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Oil shocks and the UK economy: the changing nature of shocks and impact over time

  • Millard, Stephen

    ()

    (Bank of England)

  • Shakir, Tamarah

    ()

    (Bank of England)

In this paper we examine how the impact of oil price movements on the UK economy differs depending on the underlying source of the shock, that is, whether the oil price has been driven by a supply, or demand, disturbance. In addition we employ an empirical framework with time-varying parameters to allow us to see how the impact of oil price shocks may have developed over time. In line with earlier studies on larger economies, we find that the source of the shock does indeed affect the size and nature of the eventual impact on the UK economy. Oil supply shocks typically lead to larger negative impacts on output and slightly higher increases in inflation relative to oil shocks stemming from shocks to world demand, which typically have smaller and largely positive, impacts on UK output. We find evidence that the nature of shocks in the world oil market has changed over time, with the oil price becoming more sensitive to changes in oil production. There is also evidence that the impact of oil shocks became much smaller from the mid-1980s onwards, although the impact has risen slightly since around 2004.

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Paper provided by Bank of England in its series Bank of England working papers with number 476.

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Length: 30 pages
Date of creation: 16 Aug 2013
Date of revision:
Handle: RePEc:boe:boeewp:0476
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  1. Gert Peersman & Ine Van Robays, 2009. "Oil and the Euro area economy," Economic Policy, CEPR;CES;MSH, vol. 24, pages 603-651, October.
  2. C. Baumeister & G. Peersman & I. Van Robays & -, 2009. "The Economic Consequences of Oil Shocks: Differences Across Countries and Time," Working Papers of Faculty of Economics and Business Administration, Ghent University, Belgium 09/630, Ghent University, Faculty of Economics and Business Administration.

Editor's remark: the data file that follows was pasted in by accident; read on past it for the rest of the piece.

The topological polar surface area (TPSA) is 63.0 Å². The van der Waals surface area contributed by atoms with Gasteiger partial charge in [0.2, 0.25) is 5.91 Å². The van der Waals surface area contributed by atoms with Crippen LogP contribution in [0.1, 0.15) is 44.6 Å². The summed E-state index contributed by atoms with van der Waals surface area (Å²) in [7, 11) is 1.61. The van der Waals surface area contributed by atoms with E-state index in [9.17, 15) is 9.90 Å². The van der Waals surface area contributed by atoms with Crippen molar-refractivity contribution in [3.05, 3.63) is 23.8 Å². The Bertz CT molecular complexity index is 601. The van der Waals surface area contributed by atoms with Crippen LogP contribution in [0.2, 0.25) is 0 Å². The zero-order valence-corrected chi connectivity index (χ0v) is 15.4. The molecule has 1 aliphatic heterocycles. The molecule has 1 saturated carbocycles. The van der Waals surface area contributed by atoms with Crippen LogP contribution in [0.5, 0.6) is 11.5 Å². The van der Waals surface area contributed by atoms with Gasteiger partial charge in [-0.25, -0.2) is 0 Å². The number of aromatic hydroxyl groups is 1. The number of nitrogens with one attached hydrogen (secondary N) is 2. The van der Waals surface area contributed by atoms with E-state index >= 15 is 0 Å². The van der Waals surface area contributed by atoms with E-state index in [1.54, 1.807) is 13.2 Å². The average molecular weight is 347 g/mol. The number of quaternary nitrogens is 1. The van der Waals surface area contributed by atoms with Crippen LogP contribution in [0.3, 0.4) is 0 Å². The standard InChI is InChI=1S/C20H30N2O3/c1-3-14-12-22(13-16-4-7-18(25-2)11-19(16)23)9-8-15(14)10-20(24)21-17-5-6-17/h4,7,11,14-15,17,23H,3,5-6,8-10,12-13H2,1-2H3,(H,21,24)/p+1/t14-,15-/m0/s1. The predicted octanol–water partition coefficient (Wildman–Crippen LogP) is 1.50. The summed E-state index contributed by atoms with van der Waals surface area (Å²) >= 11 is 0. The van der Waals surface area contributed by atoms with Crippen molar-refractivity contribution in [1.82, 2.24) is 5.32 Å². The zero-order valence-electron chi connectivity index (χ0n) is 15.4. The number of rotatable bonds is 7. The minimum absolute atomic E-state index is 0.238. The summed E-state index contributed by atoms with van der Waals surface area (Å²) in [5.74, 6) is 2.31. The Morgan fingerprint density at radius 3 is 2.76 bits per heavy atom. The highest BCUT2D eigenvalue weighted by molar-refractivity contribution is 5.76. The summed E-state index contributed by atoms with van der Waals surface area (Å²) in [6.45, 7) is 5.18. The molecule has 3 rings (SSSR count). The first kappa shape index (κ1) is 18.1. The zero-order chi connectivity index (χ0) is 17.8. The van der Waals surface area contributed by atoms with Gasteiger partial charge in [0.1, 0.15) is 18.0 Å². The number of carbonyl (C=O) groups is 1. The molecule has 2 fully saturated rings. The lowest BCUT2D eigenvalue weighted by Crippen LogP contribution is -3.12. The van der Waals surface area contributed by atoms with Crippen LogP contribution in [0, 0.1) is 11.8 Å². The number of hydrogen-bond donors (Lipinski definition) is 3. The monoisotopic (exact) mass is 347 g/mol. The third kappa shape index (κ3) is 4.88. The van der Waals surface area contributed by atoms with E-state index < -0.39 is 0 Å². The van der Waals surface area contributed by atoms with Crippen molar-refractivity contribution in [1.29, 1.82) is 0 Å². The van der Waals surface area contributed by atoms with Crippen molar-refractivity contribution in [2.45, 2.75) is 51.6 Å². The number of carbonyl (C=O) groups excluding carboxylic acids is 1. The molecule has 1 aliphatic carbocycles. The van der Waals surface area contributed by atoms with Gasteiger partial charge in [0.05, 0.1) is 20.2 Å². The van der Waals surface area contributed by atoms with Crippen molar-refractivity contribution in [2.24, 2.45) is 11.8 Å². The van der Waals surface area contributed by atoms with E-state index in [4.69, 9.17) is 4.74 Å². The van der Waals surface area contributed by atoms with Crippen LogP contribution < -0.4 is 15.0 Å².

3. Ben S. Bernanke & Mark Gertler & Mark Watson, 1997. "Systematic Monetary Policy and the Effects of Oil Price Shocks," Brookings Papers on Economic Activity, Economic Studies Program, The Brookings Institution, vol. 28(1), pages 91-157.
  4. Peersman, Gert & Van Robays, Ine, 2012. "Cross-country differences in the effects of oil shocks," Energy Economics, Elsevier, vol. 34(5), pages 1532-1547.
  5. Christiane Baumeister & Gert Peersman, 2012. "Time-Varying Effects of Oil Supply Shocks on the U.S. Economy," Working Papers 12-2, Bank of Canada.
  6. Harrison, Richard & Thomas, Ryland & de Weymarn, Iain, 2011. "The impact of permanent energy price shocks on the UK economy," Bank of England working papers 433, Bank of England.
  7. James D. Hamilton, 2009. "Causes and Consequences of the Oil Shock of 2007-08," NBER Working Papers 15002, National Bureau of Economic Research, Inc.
  8. Lutz Kilian, 2009. "Not All Oil Price Shocks Are Alike: Disentangling Demand and Supply Shocks in the Crude Oil Market," American Economic Review, American Economic Association, vol. 99(3), pages 1053-69, June.
  9. Hamilton, James D, 1983. "Oil and the Macroeconomy since World War II," Journal of Political Economy, University of Chicago Press, vol. 91(2), pages 228-48, April.
  10. Renee Fry & Callum Jones & Christopher Kent, 2010. "Inflation in an Era of Relative Pirce Shocks," CAMA Working Papers 2010-38, Centre for Applied Macroeconomic Analysis, Crawford School of Public Policy, The Australian National University.
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